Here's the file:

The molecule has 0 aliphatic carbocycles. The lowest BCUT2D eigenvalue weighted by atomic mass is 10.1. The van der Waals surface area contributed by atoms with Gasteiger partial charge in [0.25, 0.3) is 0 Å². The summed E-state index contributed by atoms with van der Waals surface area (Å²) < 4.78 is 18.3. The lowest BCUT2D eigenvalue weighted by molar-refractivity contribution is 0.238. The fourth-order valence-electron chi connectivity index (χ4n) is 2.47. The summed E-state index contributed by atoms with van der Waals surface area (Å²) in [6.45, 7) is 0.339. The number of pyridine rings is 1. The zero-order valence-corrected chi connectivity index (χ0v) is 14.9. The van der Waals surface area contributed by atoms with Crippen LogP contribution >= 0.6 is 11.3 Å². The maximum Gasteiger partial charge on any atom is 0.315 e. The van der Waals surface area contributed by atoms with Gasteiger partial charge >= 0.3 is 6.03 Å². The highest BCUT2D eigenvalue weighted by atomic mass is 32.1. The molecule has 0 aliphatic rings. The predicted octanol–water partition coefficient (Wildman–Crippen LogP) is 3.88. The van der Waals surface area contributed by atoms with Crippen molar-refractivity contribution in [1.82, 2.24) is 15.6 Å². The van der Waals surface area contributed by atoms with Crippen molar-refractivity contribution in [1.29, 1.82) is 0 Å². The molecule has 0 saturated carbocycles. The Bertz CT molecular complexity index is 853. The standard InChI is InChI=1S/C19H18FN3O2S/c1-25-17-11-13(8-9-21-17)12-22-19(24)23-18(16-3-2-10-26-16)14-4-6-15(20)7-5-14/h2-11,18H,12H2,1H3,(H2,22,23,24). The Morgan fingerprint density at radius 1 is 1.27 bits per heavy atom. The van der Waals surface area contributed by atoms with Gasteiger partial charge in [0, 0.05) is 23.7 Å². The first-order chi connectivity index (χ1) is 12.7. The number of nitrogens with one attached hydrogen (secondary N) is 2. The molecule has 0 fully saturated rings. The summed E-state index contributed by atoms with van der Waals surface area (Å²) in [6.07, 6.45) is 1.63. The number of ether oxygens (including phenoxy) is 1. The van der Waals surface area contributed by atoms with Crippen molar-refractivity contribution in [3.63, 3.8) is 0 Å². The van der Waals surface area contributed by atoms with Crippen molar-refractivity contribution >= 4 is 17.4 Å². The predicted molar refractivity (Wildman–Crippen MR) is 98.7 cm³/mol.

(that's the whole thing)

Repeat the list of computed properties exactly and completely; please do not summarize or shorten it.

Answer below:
The molecule has 0 aliphatic carbocycles. The lowest BCUT2D eigenvalue weighted by atomic mass is 10.1. The van der Waals surface area contributed by atoms with Gasteiger partial charge in [0.25, 0.3) is 0 Å². The summed E-state index contributed by atoms with van der Waals surface area (Å²) < 4.78 is 18.3. The lowest BCUT2D eigenvalue weighted by molar-refractivity contribution is 0.238. The fourth-order valence-electron chi connectivity index (χ4n) is 2.47. The summed E-state index contributed by atoms with van der Waals surface area (Å²) in [6.45, 7) is 0.339. The number of pyridine rings is 1. The zero-order valence-corrected chi connectivity index (χ0v) is 14.9. The van der Waals surface area contributed by atoms with Crippen LogP contribution >= 0.6 is 11.3 Å². The maximum Gasteiger partial charge on any atom is 0.315 e. The van der Waals surface area contributed by atoms with Gasteiger partial charge >= 0.3 is 6.03 Å². The highest BCUT2D eigenvalue weighted by atomic mass is 32.1. The molecule has 0 aliphatic rings. The predicted octanol–water partition coefficient (Wildman–Crippen LogP) is 3.88. The van der Waals surface area contributed by atoms with Crippen molar-refractivity contribution in [1.82, 2.24) is 15.6 Å². The van der Waals surface area contributed by atoms with Crippen molar-refractivity contribution in [1.29, 1.82) is 0 Å². The molecule has 0 saturated carbocycles. The Bertz CT molecular complexity index is 853. The standard InChI is InChI=1S/C19H18FN3O2S/c1-25-17-11-13(8-9-21-17)12-22-19(24)23-18(16-3-2-10-26-16)14-4-6-15(20)7-5-14/h2-11,18H,12H2,1H3,(H2,22,23,24). The Morgan fingerprint density at radius 1 is 1.27 bits per heavy atom. The van der Waals surface area contributed by atoms with Gasteiger partial charge in [0, 0.05) is 23.7 Å². The first-order chi connectivity index (χ1) is 12.7. The number of nitrogens with one attached hydrogen (secondary N) is 2. The molecule has 0 fully saturated rings. The summed E-state index contributed by atoms with van der Waals surface area (Å²) in [6.07, 6.45) is 1.63. The number of ether oxygens (including phenoxy) is 1. The van der Waals surface area contributed by atoms with Crippen molar-refractivity contribution in [3.63, 3.8) is 0 Å². The van der Waals surface area contributed by atoms with Crippen molar-refractivity contribution >= 4 is 17.4 Å². The predicted molar refractivity (Wildman–Crippen MR) is 98.7 cm³/mol.